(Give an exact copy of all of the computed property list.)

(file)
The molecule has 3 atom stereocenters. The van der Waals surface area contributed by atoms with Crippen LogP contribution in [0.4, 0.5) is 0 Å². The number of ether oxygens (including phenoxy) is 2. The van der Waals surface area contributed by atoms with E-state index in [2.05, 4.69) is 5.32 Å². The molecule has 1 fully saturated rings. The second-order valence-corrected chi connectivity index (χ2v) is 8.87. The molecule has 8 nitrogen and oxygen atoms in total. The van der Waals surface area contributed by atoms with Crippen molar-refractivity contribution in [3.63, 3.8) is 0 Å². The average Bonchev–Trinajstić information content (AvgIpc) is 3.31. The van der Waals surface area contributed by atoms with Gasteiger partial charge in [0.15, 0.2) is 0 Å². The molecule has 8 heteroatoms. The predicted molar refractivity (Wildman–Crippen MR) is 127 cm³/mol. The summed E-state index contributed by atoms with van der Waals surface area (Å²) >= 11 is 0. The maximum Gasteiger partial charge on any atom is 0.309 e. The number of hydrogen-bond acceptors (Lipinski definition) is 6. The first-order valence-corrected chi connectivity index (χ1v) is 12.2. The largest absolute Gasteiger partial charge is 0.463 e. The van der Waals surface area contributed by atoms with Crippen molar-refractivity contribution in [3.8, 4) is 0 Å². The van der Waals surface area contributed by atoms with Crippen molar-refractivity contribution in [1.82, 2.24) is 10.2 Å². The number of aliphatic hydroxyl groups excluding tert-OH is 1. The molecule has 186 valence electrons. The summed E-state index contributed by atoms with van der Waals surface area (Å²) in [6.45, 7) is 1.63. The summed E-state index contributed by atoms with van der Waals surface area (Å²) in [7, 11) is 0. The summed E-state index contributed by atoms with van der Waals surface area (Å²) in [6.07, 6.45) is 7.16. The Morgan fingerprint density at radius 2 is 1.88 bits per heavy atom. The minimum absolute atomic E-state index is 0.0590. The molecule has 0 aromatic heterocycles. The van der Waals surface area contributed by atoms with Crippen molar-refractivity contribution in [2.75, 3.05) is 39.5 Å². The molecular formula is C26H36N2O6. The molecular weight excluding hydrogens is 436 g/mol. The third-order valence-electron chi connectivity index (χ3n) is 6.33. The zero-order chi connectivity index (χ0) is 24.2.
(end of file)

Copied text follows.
The molecule has 3 atom stereocenters. The van der Waals surface area contributed by atoms with Crippen LogP contribution in [0.4, 0.5) is 0 Å². The number of ether oxygens (including phenoxy) is 2. The van der Waals surface area contributed by atoms with E-state index in [2.05, 4.69) is 5.32 Å². The molecule has 1 fully saturated rings. The second-order valence-corrected chi connectivity index (χ2v) is 8.87. The molecule has 8 nitrogen and oxygen atoms in total. The van der Waals surface area contributed by atoms with Crippen molar-refractivity contribution in [3.63, 3.8) is 0 Å². The average Bonchev–Trinajstić information content (AvgIpc) is 3.31. The van der Waals surface area contributed by atoms with Gasteiger partial charge in [0.15, 0.2) is 0 Å². The molecule has 8 heteroatoms. The predicted molar refractivity (Wildman–Crippen MR) is 127 cm³/mol. The summed E-state index contributed by atoms with van der Waals surface area (Å²) >= 11 is 0. The maximum Gasteiger partial charge on any atom is 0.309 e. The number of hydrogen-bond acceptors (Lipinski definition) is 6. The first-order valence-corrected chi connectivity index (χ1v) is 12.2. The largest absolute Gasteiger partial charge is 0.463 e. The van der Waals surface area contributed by atoms with Crippen molar-refractivity contribution in [3.8, 4) is 0 Å². The van der Waals surface area contributed by atoms with Crippen molar-refractivity contribution in [1.82, 2.24) is 10.2 Å². The number of aliphatic hydroxyl groups excluding tert-OH is 1. The molecule has 186 valence electrons. The summed E-state index contributed by atoms with van der Waals surface area (Å²) in [6.45, 7) is 1.63. The summed E-state index contributed by atoms with van der Waals surface area (Å²) in [7, 11) is 0. The summed E-state index contributed by atoms with van der Waals surface area (Å²) in [6.07, 6.45) is 7.16. The Morgan fingerprint density at radius 2 is 1.88 bits per heavy atom. The minimum absolute atomic E-state index is 0.0590. The molecule has 0 aromatic heterocycles. The van der Waals surface area contributed by atoms with Crippen molar-refractivity contribution in [2.75, 3.05) is 39.5 Å². The molecular formula is C26H36N2O6. The molecular weight excluding hydrogens is 436 g/mol. The third-order valence-electron chi connectivity index (χ3n) is 6.33. The zero-order chi connectivity index (χ0) is 24.2.